If the character can move up, down, left and right then there would be 4 sides that he can touch the square. Are you saying I can do one simple check to see if X is touching it?

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    Yes, if you organize your code so that everything has a rectangle that it's inside you could test your scenario in one check.

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    Is that a common approach?

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    Using rectangle for enemies is rather common, for a level I'd design a "map" format that'd look like this.

    Code:
     o    XXX  X
    XXXXXXXXX  X
    XXXXXXXXX  XX
    o = the player
    X = the level itself (the static parts of the level)

    you could store that level as:

    222223332031

    which is the heights of the blocks.. assuming all blocks have a given size that format is best and doing collision against it would be making sure that the playerY > posHeight*blockHeight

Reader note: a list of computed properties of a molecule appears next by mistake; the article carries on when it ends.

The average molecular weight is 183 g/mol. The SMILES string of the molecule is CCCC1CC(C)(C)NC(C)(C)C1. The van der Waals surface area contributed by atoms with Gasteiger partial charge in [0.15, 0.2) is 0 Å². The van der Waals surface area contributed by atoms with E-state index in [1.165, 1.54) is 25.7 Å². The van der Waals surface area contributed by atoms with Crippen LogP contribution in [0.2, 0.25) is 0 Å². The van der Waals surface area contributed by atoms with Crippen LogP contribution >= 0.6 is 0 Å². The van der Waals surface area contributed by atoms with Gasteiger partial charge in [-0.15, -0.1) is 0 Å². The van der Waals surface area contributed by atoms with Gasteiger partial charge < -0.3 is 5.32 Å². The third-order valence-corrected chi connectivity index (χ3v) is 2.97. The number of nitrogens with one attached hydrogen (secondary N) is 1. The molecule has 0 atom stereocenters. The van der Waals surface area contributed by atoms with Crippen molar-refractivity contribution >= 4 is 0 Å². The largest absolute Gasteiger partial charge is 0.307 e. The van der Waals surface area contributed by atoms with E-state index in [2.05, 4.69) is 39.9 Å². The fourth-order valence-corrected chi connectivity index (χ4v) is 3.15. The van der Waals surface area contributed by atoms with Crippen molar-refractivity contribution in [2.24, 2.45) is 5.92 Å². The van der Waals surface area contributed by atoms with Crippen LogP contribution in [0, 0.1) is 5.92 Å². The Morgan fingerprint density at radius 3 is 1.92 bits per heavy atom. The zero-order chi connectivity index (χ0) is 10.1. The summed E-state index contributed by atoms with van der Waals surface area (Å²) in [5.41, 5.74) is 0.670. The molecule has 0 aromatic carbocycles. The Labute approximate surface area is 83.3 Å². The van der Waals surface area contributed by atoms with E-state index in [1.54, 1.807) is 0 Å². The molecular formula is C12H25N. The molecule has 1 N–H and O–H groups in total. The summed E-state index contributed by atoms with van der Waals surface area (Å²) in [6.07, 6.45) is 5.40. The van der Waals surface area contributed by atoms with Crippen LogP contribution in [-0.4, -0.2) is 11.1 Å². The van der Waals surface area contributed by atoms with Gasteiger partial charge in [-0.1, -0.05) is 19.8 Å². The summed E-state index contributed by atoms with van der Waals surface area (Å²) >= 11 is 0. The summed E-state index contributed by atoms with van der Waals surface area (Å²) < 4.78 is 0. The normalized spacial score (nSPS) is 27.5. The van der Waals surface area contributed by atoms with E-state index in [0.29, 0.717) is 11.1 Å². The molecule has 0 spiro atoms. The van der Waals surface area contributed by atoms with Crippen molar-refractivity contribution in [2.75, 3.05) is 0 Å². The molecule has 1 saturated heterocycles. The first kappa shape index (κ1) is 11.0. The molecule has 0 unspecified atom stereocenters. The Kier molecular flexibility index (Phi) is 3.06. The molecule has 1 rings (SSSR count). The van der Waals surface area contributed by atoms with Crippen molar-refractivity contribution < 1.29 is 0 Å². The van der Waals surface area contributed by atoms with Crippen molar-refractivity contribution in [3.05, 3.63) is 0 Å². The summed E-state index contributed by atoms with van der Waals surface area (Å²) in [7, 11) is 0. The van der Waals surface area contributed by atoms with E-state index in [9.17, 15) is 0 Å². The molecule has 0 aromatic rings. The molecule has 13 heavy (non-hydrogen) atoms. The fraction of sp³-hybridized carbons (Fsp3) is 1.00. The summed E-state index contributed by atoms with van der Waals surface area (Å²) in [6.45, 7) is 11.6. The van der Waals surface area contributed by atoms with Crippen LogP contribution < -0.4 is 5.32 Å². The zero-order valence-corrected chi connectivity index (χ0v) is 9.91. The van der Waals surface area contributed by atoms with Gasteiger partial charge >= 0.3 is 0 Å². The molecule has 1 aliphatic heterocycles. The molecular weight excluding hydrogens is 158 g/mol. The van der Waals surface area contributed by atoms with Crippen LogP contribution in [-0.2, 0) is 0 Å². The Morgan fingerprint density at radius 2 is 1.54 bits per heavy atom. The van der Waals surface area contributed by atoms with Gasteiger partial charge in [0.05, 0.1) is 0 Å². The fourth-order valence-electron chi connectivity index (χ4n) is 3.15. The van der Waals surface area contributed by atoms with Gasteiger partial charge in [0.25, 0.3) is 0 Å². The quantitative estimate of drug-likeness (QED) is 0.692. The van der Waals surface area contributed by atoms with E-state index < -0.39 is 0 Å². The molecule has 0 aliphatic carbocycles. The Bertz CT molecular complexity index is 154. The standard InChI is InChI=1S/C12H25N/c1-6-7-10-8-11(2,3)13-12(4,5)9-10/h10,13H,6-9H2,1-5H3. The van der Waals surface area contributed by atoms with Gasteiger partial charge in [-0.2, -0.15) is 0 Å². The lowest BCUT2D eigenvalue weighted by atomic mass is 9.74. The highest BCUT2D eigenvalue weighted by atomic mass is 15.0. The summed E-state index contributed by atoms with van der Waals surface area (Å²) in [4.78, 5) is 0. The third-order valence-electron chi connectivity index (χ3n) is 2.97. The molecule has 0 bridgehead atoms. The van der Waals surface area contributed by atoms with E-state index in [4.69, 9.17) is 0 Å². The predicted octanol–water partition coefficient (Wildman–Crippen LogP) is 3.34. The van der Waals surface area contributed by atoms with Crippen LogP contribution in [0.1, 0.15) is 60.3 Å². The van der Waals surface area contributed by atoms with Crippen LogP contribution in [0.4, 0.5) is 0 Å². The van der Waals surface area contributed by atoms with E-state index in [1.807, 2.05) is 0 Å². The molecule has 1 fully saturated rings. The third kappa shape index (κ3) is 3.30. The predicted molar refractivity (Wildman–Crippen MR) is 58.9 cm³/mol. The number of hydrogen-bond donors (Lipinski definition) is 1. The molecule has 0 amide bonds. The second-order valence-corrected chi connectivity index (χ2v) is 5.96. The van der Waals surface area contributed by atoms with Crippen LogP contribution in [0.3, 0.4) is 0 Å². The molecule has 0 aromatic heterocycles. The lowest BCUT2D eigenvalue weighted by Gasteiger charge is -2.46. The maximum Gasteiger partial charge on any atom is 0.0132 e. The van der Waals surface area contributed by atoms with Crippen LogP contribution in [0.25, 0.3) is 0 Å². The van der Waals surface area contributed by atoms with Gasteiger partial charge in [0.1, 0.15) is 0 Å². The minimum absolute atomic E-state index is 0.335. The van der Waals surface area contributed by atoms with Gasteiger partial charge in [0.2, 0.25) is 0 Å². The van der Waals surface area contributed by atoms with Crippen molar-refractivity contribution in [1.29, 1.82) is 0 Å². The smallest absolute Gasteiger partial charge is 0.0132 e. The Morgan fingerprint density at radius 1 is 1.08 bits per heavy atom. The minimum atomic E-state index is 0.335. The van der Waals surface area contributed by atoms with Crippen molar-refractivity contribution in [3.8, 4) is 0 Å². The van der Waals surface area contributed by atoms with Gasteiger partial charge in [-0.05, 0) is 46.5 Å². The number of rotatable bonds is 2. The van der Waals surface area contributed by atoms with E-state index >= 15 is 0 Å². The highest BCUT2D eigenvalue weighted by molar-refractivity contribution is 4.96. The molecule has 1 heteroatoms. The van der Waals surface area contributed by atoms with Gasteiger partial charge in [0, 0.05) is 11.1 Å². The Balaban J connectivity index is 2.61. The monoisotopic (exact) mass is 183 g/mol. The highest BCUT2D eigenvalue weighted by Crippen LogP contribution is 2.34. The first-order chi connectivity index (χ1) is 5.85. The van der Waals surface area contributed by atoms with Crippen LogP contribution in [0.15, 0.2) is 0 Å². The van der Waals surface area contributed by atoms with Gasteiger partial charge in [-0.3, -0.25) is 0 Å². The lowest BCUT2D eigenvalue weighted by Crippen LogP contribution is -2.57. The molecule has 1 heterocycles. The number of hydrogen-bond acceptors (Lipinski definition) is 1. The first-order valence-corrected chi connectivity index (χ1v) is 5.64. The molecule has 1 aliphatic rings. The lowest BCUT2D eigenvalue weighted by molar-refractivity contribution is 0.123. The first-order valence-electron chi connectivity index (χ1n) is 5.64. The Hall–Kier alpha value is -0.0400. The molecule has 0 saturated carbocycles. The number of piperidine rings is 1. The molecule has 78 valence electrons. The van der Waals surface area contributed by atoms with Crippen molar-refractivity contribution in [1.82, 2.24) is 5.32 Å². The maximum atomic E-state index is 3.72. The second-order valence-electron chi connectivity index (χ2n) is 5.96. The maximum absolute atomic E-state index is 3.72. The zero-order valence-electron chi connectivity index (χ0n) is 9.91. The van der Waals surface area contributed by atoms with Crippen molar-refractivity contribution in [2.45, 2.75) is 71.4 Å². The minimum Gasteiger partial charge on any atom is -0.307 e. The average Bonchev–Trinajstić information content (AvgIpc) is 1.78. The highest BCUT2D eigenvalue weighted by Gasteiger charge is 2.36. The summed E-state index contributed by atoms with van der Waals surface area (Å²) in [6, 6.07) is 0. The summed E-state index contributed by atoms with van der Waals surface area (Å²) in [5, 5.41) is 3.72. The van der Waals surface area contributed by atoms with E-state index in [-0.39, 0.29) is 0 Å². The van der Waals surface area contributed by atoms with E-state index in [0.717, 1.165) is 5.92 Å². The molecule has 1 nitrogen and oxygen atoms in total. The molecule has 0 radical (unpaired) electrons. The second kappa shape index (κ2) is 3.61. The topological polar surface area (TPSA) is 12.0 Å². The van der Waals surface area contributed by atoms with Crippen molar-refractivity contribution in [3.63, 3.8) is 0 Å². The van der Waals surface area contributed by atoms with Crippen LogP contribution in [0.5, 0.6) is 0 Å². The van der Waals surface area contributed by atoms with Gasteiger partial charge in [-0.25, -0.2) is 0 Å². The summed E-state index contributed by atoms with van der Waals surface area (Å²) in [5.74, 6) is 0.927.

X collision is similar but a little more compilcated. If you have more irregularly shaped terrain rectangles or polygon collision may be better.

  7. #7
    The Pantless Man CheesyMoo's Avatar
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    Looking at that diagram gave me inspiration to make a sidescroller text game, YAY!
    If you ever need a hug, just ask.

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    ^I've tried, it's too hard.

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    The Pantless Man CheesyMoo's Avatar
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    I know, I just found out.
    If you ever need a hug, just ask.

  10. #10
    Rambling Man
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    I've tried, it's too hard.
    No, it's not; you just have to take time and work yourself up to that experience level by doing simpler programs/games first.

  11. #11
    The Pantless Man CheesyMoo's Avatar